by Raffaele Crocco

The matter is one: NATO countries are moving at two speeds. The problem is that one of these two speeds, the apparently faster one, the running one, leads to only one result: war with Russia, while the second, the slower one, shows the structural and proven frailty of the Alliance, which needs a counterpart to exist and which must exist anyway to guarantee the power and role of the United States.

In short, a controversial NATO conference is taking place these days in Vilnius, Latvia. The war in Ukraine, with the overbearing reappearance of the enemy Russia, has breathed new life into the Atlantic Alliance, which has been searching for a role for thirty years since the collapse of the Soviet Union. The Alliance’s limitations lie in its political structure, its underlying idea of defending territory against attack. It is not – it should not be, it must be said, given the precedents – an offensive and interventionist alliance. The treaty is clear and no country has tried to change it in these thirty years.

This insurmountable barrier is now forcing NATO to keep Ukraine out of the alliance. Kyiv’s entry, in the name of the principle of “defending every inch of an Alliance country’s territory”, would mean an immediate war in response to Russia’s invasion in February 2022. A folly none of the historical countries want, but which the Eastern European and Baltic countries, the Alliance’s latest acquisitions, seem to welcome and desire. That is why Biden, the majority partner, reminded us that Ukraine’s entry into NATO is not yet on the table. The support for Kyiv – useful to flatten Russia – will not diminish, on the contrary: Washington has even gone so far as to put cluster bombs, banned by international treaties, on the table. But the steps towards Alliance membership concern a not-too-near future. It is a firm and wise decision that, for the time being, cools the bellicose folly of the countries that have joined the Alliance in recent decades.

These are the same countries – strangely enough – that have set the world back three decades. Their membership of NATO has given Moscow a growing sense of isolation and encirclement. A feeling that – if we strip away ideologies, prejudices and jubilation – has a logic. Russia has been a continental power for at least four centuries. It has inevitably experienced the territory around its borders as a ‘security zone’ in relation to Europe. The slow erosion of this territory, with states joining the alliance led by rival USA, has led the Russian ruling class to react. Wrong? Certainly, if we imagine a world without ‘dominant powers’ and work towards effective international cooperation at all levels. Absurd? No, if we see the world as it is and read it with the eyes of reality. How would the United States react if Moscow formed a ‘purely defensive alliance’ with the countries of the American isthmus? Nicaragua, El Salvador, Honduras and further down, Colombia and Venezuela? Do we really think that they would accept this situation, this encirclement? Certainly not, and we have witnessed this in recent years when Chávez’s Venezuela tried to tie itself to Moscow.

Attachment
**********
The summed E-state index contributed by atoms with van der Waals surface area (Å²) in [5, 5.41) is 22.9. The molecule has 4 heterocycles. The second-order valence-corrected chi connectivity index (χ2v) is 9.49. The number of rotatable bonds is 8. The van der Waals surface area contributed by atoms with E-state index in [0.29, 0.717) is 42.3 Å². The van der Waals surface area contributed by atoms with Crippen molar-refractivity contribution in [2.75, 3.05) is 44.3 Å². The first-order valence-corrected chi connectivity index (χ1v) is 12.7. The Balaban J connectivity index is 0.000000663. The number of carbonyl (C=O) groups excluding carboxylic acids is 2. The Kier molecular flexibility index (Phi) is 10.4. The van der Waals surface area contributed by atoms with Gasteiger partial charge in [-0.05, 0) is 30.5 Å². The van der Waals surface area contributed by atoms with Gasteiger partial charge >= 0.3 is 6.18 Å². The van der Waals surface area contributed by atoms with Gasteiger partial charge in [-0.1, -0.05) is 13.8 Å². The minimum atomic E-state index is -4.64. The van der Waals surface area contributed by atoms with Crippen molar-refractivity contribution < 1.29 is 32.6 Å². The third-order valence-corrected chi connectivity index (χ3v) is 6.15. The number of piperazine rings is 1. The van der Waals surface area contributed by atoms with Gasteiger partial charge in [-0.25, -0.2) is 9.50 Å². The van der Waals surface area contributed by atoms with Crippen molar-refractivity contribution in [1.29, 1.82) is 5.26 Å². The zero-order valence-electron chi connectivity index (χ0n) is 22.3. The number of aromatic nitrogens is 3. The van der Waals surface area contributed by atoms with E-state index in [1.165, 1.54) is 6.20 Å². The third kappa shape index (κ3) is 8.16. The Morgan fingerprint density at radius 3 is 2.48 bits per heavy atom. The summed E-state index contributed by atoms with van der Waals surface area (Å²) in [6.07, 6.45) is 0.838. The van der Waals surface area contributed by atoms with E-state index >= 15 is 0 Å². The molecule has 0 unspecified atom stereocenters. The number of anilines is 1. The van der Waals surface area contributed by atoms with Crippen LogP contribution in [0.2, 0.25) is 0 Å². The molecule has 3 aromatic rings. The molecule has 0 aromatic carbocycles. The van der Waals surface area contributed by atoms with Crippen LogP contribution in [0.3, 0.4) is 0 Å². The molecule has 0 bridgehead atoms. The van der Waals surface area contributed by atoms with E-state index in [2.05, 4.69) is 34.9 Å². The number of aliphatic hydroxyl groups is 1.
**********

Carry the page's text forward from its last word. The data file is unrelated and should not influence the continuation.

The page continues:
Great powers do not accept rival enlargements, and to have ignored this rule for three decades is a sign of stupidity. Not to have built a common system of relations and security in Europe, capable of guaranteeing everyone’s sovereignty and political equilibrium, was a folly for which we risk paying dearly. Succumbing to Germany’s mercantile ambitions and its desire for eastward expansion, to the politico-military blackmail of the Visegrad Group (Poland, Hungary, the Czech Republic and Slovakia) and to the United States’ thirst for world power, NATO has resisted the wear and tear of time and its own uselessness by transforming itself into an instrument of the private interests of each state. All this without its members having the strength or the will to make it disappear for obvious lack of purpose or to re-found it on a different basis.

So Vilnius is a summit of countries so far apart they couldn’t find a new secretary-general: Norwegian Jens Stoltemberg got a one-year extension to fill the gap.  A meeting before which an arrogant middle power like Turkey, held everyone hostage, blocking the membership of Sweden, which is guilty of not handing over to Ankara the Kurdish fighters on its territory. In the last few hours this has been lifted, probably in exchange for the delivery of new F16s, which Turkish President Erdogan will use to bomb the Kurds in Syria. A meeting that will be the umpteenth opportunity for bellicose propaganda, with threats, promises and muscle flexing, without the slightest attempt to find a diplomatic and just solution to this war that is destroying a country, killing thousands of people and running the risk of becoming like all wars: endless and pointless.

On the cover photo: NATO Secretary General Jens Stoltenberg © Alexandros Michailidis/